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Premature Ejaculation

Overview

Premature ejaculation affects about one in five men ages 18 to 59. Although the problem is often assumed to be psychological, biology also may play a role. Premature ejaculation is characterized by a lack of voluntary control over ejaculation. Many men occasionally ejaculate sooner than they or their partner would like during sexual activities. Premature ejaculation is a frustrating problem that can reduce the enjoyment of sex, harm relationships and negatively affect quality of life. Occasional instances might not be cause for concern but, when the problem occurs frequently and causes distress to the man or his partner, treatment may be necessary.

Education/General Information

Premature ejaculation is one of the most common forms of male sexual dysfunction and has probably affected every man at some point in his life. Most cases of premature ejaculation do not have a clear cause. With sexual experience and age, men often learn to delay orgasm. Premature ejaculation may occur with a new partner, only in certain sexual situations or if it has been a long time since the last ejaculation. Psychological factors such as temporary depression, anxiety, guilt, stress, unrealistic expectations about performance, a history of sexual repression or an overall lack of confidence can cause premature ejaculation. Interpersonal dynamics may contribute to sexual function. Premature ejaculation can be caused by a lack of communication between partners, hurt feelings or unresolved conflicts that interfere with the ability to achieve emotional intimacy. Premature ejaculation can also be related to underlying medical causes such as hormonal problems, injury or a side effect of certain medicines.

Research also suggests that serotonin, a natural substance produced by nerves, is important in the ejaculation process. A breakdown of the actions of serotonin in the brain may be a cause of premature ejaculation. Studies have found that high amounts of serotonin in the brain slow the time to ejaculation, while low amounts of serotonin can produce a condition like premature ejaculation.

The main symptom of premature ejaculation is an uncontrolled ejaculation either before or shortly after intercourse begins. Ejaculation occurs before the person wishes it and with minimal sexual stimulation.

Diagnosis

When premature ejaculation happens so often that it interferes with your sexual pleasure, it is time to see the doctor. Your urologist will ask you questions about your sexual history, such as:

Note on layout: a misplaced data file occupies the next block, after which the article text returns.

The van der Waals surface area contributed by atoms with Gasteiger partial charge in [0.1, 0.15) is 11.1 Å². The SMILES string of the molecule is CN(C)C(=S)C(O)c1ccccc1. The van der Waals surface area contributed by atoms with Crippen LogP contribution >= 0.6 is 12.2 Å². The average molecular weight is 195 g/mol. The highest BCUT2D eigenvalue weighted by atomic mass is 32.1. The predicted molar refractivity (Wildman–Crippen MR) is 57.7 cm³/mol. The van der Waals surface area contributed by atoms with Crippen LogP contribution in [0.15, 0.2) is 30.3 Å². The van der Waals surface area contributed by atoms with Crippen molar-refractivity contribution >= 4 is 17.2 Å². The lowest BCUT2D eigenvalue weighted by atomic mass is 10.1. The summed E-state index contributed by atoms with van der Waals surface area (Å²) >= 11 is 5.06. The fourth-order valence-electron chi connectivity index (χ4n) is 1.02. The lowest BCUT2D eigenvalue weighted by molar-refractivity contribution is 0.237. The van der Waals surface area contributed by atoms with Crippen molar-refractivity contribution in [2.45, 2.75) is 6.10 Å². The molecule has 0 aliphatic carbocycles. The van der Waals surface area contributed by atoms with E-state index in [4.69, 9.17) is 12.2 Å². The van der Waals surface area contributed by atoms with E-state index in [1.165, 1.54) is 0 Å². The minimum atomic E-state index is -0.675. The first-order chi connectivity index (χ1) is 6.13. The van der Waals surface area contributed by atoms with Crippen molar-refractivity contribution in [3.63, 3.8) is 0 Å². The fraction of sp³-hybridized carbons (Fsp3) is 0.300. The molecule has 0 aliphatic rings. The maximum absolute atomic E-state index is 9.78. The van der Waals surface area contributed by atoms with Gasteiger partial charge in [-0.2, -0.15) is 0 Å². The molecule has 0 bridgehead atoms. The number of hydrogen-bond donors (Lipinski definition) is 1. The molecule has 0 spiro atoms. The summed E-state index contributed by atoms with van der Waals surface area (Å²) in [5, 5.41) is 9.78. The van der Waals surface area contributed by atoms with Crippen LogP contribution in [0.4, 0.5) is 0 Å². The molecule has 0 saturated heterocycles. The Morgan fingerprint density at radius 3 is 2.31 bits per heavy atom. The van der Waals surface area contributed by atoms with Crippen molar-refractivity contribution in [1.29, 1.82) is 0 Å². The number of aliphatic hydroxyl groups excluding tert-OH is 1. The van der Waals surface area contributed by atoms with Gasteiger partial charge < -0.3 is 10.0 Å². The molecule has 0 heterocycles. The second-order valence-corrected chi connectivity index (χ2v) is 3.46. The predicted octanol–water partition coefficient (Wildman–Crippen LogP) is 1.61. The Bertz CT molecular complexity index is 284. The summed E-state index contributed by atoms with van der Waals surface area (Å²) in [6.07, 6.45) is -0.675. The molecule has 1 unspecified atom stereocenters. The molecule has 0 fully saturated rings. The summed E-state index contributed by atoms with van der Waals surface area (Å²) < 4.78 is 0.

• How often does the premature ejaculation occur?
  • How long have you had this problem?
  • Is the problem specific to one partner? Or does it happen with every partner?
  • Does it occur with all or just some attempts at sexual relations?
  • How much stimulation results in premature ejaculation?
  • What type of sexual activity do you engage in and how often?
  • How has premature ejaculation affected sexual activity?
  • What is the quality of your personal relationships?
  • How does it affect your quality of life?
  • Are there any factors that make premature ejaculation worse or better, such as drugs or alcohol?

Your doctor may also want to speak with your sexual partner, if you are in a monogamous relationship. Typically, further testing is not performed unless the doctor suspects that a more complicated issue is involved or finds something during a physical exam.

Treatment

In many cases, premature ejaculation resolves itself over time without the need for medical treatment. Relaxation techniques or distraction methods may help you delay ejaculation. For some men, stopping or cutting down on the use of alcohol, tobacco or illegal drugs improves their ability to control ejaculation.

Psychological therapy, behavioral therapy and medications are treatment options for recurring premature ejaculation.

  • Psychological therapy addresses anxiety and other feelings a man may have about sexuality and sexual relationships.
  • Behavioral therapy makes use of exercises to help a man develop tolerance to stimulation and, as a result, delay ejaculation.
  • Medical therapy includes medications that are commonly used to treat depression, such as selective serotonin reuptake inhibitors (SSRIs). A side effect of SSRIs is inhibited orgasm, which helps delay ejaculation. The use of SSRIs for the treatment of premature ejaculation is not related to depression and is considered an “off-label” use. In addition, topical anesthetic creams may be used to lessen sensitivity.
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